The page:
Statutory Rape: A Serious Yet Confusing Crime

Statutory Rape

It is a generally agreed-upon fact that the law must protect children from sexual abuse. Statutory rape is one such situation where the law aims to help prevent teenagers from sexual situations with adults.

The idea behind these laws is that there is a certain age at which a person is mentally able to consent to sexual activity. The issue with these laws is that nobody can seem to agree on the age at which this occurs. Every state has its own definition and rules.

If you are facing a statutory rape charge, it is essential that you seek legal help from an attorney who has experience in criminal law. Only a trained legal professional will be able to understand the legal aspects of your situation.

The Definition of Statutory Rape

Statutory rape is when a person over the age of consent has sexual intercourse with a person under the age of consent. Each state sets its own threshold, and while most of them set it at 18 years old, there are exceptions.

Statutory rape is a strict liability crime, which means that if you break your state’s statutory rape law, you can face charges regardless of the circumstances. You cannot defend your actions by saying the other person consented, and except for very few exceptions, you cannot claim that you did not know the other person’s real age.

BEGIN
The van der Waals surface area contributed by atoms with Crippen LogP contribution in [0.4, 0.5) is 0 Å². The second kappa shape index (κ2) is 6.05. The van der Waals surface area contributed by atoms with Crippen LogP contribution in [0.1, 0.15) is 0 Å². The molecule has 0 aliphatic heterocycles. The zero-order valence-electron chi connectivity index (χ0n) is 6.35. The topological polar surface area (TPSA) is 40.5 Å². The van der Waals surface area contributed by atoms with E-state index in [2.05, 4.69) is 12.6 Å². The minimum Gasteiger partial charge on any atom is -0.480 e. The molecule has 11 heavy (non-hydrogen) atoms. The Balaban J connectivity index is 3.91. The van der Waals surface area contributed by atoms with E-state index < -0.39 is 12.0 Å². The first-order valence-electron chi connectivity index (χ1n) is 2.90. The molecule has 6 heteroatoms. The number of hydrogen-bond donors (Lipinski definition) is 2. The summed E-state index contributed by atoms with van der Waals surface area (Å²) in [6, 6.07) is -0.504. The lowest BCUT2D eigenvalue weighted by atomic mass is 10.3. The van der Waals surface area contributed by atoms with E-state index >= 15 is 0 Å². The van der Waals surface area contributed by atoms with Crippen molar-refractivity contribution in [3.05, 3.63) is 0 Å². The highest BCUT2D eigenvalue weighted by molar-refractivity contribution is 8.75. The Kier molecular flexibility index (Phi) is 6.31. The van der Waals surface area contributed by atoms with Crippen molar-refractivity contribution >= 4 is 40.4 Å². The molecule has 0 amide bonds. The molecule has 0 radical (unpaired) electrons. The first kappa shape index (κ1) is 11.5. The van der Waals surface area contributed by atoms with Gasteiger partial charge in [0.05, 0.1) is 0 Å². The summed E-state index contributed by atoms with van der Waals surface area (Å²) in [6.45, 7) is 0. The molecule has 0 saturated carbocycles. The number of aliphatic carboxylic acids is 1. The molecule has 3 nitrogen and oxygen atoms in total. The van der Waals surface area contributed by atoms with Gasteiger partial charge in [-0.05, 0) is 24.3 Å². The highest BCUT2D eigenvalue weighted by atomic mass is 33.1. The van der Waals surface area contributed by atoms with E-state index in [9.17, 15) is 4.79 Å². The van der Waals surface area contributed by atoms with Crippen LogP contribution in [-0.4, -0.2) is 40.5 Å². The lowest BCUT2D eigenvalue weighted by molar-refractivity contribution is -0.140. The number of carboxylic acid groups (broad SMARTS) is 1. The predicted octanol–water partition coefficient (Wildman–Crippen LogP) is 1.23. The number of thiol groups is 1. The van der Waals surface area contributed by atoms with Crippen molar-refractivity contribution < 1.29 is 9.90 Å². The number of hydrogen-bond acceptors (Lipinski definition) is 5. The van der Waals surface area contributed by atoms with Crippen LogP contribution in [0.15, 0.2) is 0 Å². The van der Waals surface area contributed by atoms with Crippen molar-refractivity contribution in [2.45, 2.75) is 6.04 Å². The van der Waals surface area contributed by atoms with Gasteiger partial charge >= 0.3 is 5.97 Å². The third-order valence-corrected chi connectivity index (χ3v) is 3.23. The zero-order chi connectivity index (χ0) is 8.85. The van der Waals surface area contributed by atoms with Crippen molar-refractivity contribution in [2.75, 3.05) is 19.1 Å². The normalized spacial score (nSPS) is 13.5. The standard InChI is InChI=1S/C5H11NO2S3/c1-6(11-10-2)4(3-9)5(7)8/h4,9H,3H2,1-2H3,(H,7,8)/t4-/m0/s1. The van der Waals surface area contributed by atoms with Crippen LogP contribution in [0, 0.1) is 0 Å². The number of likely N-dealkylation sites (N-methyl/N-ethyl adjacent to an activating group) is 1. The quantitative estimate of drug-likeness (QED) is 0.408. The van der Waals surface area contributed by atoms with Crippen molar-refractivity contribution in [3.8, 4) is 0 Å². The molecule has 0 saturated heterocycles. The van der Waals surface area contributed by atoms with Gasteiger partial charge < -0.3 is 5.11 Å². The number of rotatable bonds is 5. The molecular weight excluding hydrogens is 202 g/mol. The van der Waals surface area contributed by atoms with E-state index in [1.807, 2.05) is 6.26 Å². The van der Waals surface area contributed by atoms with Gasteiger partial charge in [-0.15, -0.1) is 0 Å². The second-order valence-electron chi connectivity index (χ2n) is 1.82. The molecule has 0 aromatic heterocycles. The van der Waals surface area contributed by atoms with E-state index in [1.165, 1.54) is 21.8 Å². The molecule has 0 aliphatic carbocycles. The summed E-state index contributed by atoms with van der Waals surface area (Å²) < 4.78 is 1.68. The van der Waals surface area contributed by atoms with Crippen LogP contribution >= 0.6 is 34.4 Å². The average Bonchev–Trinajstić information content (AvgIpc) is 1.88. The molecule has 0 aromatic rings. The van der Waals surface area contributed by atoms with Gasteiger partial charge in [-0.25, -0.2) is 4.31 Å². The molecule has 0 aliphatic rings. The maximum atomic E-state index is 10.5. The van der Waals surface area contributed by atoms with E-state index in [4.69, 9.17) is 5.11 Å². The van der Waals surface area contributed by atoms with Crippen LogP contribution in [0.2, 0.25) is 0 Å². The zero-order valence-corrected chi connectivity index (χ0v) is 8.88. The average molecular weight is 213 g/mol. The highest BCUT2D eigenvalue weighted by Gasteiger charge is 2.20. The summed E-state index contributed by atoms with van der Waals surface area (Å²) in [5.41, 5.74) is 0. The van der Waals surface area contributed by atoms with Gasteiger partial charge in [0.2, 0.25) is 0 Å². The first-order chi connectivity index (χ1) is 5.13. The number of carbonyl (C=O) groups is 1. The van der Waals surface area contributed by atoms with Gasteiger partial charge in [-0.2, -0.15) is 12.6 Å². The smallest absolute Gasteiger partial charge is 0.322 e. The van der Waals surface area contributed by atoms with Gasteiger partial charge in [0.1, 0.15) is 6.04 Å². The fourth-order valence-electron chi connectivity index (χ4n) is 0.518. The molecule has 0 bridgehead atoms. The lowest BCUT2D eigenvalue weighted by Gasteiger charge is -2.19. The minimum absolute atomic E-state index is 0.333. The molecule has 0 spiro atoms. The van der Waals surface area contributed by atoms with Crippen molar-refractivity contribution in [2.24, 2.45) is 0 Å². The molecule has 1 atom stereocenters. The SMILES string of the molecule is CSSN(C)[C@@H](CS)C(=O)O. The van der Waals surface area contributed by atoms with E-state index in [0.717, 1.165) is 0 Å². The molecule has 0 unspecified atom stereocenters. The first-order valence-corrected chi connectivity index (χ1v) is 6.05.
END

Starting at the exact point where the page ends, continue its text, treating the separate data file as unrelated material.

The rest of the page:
This type of charge also does not require force. It can happen between two willing participants. It completely depends on age.

Not all states refer to this as statutory rape, which is an outdated term. However, the crime is the same, even if the terminology is not. Depending on the state and the circumstances, you could face a charge that is a misdemeanor or a felony.

Age of Consent and Age Difference

It is important to understand the age of consent because it is what is at the heart of any statutory rape charge. The age of consent is the age at which each state decides a person can consent to sexual activity.

Some states focus on the difference in the ages of the two people rather than the age of consent. The age differential is the difference in the ages of you and the other person. For example, if you are 18 and your partner is 14, then your age differential is four years.

Federal law does not specify an age of consent. Instead, it is a crime to have sex with someone who is four or more years younger than you if that person is between the ages of 12 and 16.

Here are some examples of the statutory rape laws in various states:

  • California
    • Age of consent: 18
    • Age difference: Two years, but the defendant must be under the age of 19 and still in high school to avoid charges
  • Florida
    • Age of consent: 18
    • Age difference: None
  • Texas
    • Age of consent: 17
    • Age difference: Three years
  • Alabama
    • Age of consent: 16
    • Age difference: Two years
  • Georgia
    • Age of consent: 16
    • Age difference: None
  • Hawaii
    • Age of consent: 16
    • Age difference: Five years
  • Ohio
    • Age of consent: 16
    • Age difference: None

Examples of Situations That Might Be Criminal

Knowing when a situation becomes a crime is incredibly difficult. Not only do states’ laws differ radically, but also there are some gray areas where you may think you are fine, but you are actually breaking the law.